In order to reveal how the real-time imaging of large numbers of individual cells complements the traditional paradigm of presenting the averaged behavior of lysed or fixed cells, in Fig. 3 (red circles) is shown the averaged MR-(DEVD)2 fluorescent intensity as a function of time for the 31 cells measured individually. In the corresponding control experiment at 15 mmHg in which only caspase-3/7 and cell morphology was imaged, the MR-(DEVD)2 fluorescence intensity reveals that at this pressure the caspase-3/7 level in the RGC-5 cells does not increase indicating the lack of apoptosis. It is evident that while a measurement of the average cell behavior is very useful to check the involvement of certain cellular processes (such as, in this case, caspase-3/7 activation), it fails to provide information in two important aspects: (1) the level of variation in the cell behavior as reflected by the size of the error bars in the plots of Fig. 3, and (2) what connection, in spite of such large variation, exists between individual cellular processes, such as between caspase activation and morphological change in the same cell, or between intracellular Ca2+ and morphological change as discussed below.
Comparison of caspase-3/7 activation between cells under 100 mmHg (red circle, n = 31) and 15 mmHg (black square, n = 20). Results are shown as averaged fluorescence intensity of caspase-3/7 probe MR-(DEVD)2 ± standard deviation. The solid lines are only guide to the eyes.
Dynamics of intracellular Ca2+ during RGC apoptosis
From the generic important role that Ca2+ is known to play in regulating and amplifying apoptosis signaling through mitochondria and ER , it is expected that Ca2+ signaling is involved in pressure-induced RGC apoptosis. Some indirect hints were provided by Das et al. who found that cultured RGC-5 cells overloaded with Ca2+ due to treatment by ionomycin undergo apoptosis through intrinsic mitochondrial pathway  and by Cellerino et al.  who observed Ca2+ elevation in apoptotic RGCs in explanted retina. More direct evidences of the involvement of Ca2+ under elevated pressure were provided by Sappington et al.  who reported that Ca2+ elevation was observed in primary RGCs at about one hour after pressurized at 70 mmHg and by Niittykoski et al.  reporting that basal Ca2+ level increases in RGCs after two weeks under pressure of ∼30 mmHg. None of these studies provides however the real-time dynamics of Ca2+ in individual RGCs under elevated pressure. Below we show the first direct measurements of intracellular Ca2+ dynamics in RGC apoptosis under elevated pressure. Figure 4A shows the temporal behavior of intracellular Ca2+ in two individual differentiated RGC-5 cells under 100 mmHg. Transients in Ca2+ elevation with single (Fig. 4A (blue line)) or multiple peaks (Fig. 4A (red line)) are observed at an early stage of RGC apoptosis. A total of 46 cells (58%) out of 79 exhibited Ca2+ elevation. Among these 46 cells, 39 cells showed Ca2+ elevation with a single peak and 7 cells with more than one Ca2+ peak (Fig. 4B). In the control experiment (15 mmHg), none of the cells exhibited Ca2+ signal characteristic of apoptosis. The dynamics of intracellular Ca2+ elevation during 100 mmHg pressure-induced apoptosis is observed to be characterized by two features: a gradual increase in Ca2+ over approximately one to two hours, followed by a transient with a typical full width at half maximum of ∼20 minute duration.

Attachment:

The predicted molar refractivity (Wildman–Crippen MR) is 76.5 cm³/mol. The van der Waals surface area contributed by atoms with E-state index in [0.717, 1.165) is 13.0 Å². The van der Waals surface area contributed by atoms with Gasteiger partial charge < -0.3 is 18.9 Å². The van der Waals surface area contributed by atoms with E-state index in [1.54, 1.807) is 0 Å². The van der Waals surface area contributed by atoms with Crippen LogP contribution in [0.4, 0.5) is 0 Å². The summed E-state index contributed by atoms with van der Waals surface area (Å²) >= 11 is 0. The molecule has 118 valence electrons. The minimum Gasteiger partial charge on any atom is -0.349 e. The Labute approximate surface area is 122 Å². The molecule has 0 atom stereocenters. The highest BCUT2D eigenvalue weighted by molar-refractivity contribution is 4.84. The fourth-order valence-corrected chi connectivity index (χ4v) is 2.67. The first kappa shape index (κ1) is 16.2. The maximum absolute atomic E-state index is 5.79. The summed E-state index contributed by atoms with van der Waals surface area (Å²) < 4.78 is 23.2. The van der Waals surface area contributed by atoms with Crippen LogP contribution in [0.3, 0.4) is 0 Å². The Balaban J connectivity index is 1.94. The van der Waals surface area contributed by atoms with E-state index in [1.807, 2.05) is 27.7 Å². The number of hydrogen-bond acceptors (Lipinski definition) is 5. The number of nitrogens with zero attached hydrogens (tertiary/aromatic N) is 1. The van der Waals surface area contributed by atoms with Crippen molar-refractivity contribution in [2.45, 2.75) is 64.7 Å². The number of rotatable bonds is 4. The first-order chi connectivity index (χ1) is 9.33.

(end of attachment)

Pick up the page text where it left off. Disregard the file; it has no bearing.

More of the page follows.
(A) Illustrative examples of intracellular Ca2+ dynamics in two individual differentiated RGC-5 cells during apoptosis under 100 mmHg pressure. One cell shows single Ca2+ peak (blue line) and the other shows multiple peaks (red line). Note that the Ca2+ elevation shows two-stage process of gradual increase over about one to two hours followed by a short transient peak of about 0.5 hour duration. (B) The fraction of cells showing Ca2+ elevation with a single peak, with multiple peaks, and no Ca2+ elevation. Values are mean ± standard deviation from 5 independent experiments.
Simultaneous imaging of Ca2+, caspase-3/7, and the morphological change
Next we present results of experiments in which the molecular processes of intracellular Ca2+ elevation and caspase-3/7 activation, as well as the morphological changes (neurites number and cell body area), were monitored simultaneously under 100 mmHg. Indeed, although Ca2+ is known as a universal regulator/initiator/amplifier of apoptosis and caspase-3/7 as a final effector of apoptosis ,  in general, the difference in the dynamics of the two processes has not been addressed previously.